Exports facing tough 2013

Workers complete export orders at a clothing factory in Huaibei, Anhui province. According to experts, China is losing its advantage in labor-intensive industries as production costs increase. Photo: China Daily


China may suffer an even worse environment for exports next year, in the wake of sluggish global demand, especially in the United States and Japan, said a senior economist with the State Council on Thursday.


"The situation for 2013 is not likely to be better than this year," said Long Guoqiang, director-general of the Research Department of Foreign Economic Relations of the Development Research Center under the State Council.


As the US will have large drags on its fiscal situation next year, the government is likely to cut spending while improving tax reform, which may lead to the continuation of low imports from China, according to Long.


"Sino-Japanese trade and investment may also see a gloomy outlook, affected by the Diaoyu Islands dispute," Long said.


But he predicted relatively stable growth in exports in the last three months of this year, similar to September's 9.9 percent year-on-year growth.


A research note from UBS AG predicted that exports in October are likely to grow by almost 9 percent from a year earlier.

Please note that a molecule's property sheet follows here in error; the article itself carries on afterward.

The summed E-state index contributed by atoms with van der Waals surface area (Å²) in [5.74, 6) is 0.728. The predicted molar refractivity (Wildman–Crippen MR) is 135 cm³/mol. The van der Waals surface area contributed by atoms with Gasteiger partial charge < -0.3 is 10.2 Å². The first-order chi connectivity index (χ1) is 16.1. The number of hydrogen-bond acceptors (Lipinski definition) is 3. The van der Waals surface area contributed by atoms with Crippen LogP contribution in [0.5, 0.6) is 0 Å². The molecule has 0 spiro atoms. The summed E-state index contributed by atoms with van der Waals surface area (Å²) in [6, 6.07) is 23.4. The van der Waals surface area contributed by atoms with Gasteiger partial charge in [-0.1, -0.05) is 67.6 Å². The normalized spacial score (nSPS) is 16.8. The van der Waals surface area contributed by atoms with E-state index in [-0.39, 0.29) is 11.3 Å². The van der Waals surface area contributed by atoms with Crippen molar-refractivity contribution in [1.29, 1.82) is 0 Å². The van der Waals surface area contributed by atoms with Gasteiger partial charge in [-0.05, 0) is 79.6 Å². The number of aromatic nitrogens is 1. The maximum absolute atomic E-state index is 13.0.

The National Bureau of Statistics released the Purchase Management Index for manufacturers on Thursday, which indicated an improvement in new export orders in October, up to 49.3 from September's 48.8, but is still showing a contraction.


Some industries, including furniture, automobiles and electronic equipment, saw an expansion in October, according to the statistics.


"Despite the less sharp contraction of orders, exporters still face strong headwinds in the coming months," said Sun Junwei, an economist with HSBC Holdings.


Sun said that the sharp rebound in China's export growth from a rate of about 2 percent between July and August to 9.9 percent in September "will unlikely be sustained".


A survey of exporters at the Canton Fair in October showed that only 20 percent of them saw an increase in orders, according to HSBC.


As production costs increase in China, the country is losing part of the advantage in labor-intensive industries, which has contributed the most to the "miracle" growth rate during the past decade, Long said.


"The country's exports will see new opportunities in the next 10 years, with advantages from the enlarging industrial scale, which can help accelerate the product upgrade and accelerate high technology imports," he said.


Long suggested seizing chances during the urbanization process in emerging economies and exporting high technology value-added products to maintain domestic growth.


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